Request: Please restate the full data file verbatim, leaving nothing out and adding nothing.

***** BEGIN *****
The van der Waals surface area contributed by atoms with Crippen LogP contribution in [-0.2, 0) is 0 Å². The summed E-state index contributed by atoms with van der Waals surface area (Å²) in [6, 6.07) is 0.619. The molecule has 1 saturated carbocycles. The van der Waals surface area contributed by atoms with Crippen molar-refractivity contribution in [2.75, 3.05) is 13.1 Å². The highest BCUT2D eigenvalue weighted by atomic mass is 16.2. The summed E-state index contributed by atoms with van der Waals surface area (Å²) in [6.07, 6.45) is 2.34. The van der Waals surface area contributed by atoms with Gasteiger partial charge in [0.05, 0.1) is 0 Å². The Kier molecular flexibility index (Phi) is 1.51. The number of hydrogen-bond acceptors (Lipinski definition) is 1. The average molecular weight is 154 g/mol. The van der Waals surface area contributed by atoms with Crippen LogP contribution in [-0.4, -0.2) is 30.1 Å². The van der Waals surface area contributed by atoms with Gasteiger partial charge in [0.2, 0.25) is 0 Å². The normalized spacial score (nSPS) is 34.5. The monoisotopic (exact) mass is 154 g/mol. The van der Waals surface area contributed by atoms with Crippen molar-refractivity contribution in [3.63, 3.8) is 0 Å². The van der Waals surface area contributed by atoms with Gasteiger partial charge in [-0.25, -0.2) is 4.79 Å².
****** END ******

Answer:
The van der Waals surface area contributed by atoms with Crippen LogP contribution in [-0.2, 0) is 0 Å². The summed E-state index contributed by atoms with van der Waals surface area (Å²) in [6, 6.07) is 0.619. The molecule has 1 saturated carbocycles. The van der Waals surface area contributed by atoms with Crippen molar-refractivity contribution in [2.75, 3.05) is 13.1 Å². The highest BCUT2D eigenvalue weighted by atomic mass is 16.2. The summed E-state index contributed by atoms with van der Waals surface area (Å²) in [6.07, 6.45) is 2.34. The van der Waals surface area contributed by atoms with Gasteiger partial charge in [0.05, 0.1) is 0 Å². The Kier molecular flexibility index (Phi) is 1.51. The number of hydrogen-bond acceptors (Lipinski definition) is 1. The average molecular weight is 154 g/mol. The van der Waals surface area contributed by atoms with Crippen LogP contribution in [-0.4, -0.2) is 30.1 Å². The van der Waals surface area contributed by atoms with Gasteiger partial charge in [0.2, 0.25) is 0 Å². The normalized spacial score (nSPS) is 34.5. The monoisotopic (exact) mass is 154 g/mol. The van der Waals surface area contributed by atoms with Crippen molar-refractivity contribution in [3.63, 3.8) is 0 Å². The van der Waals surface area contributed by atoms with Gasteiger partial charge in [-0.25, -0.2) is 4.79 Å².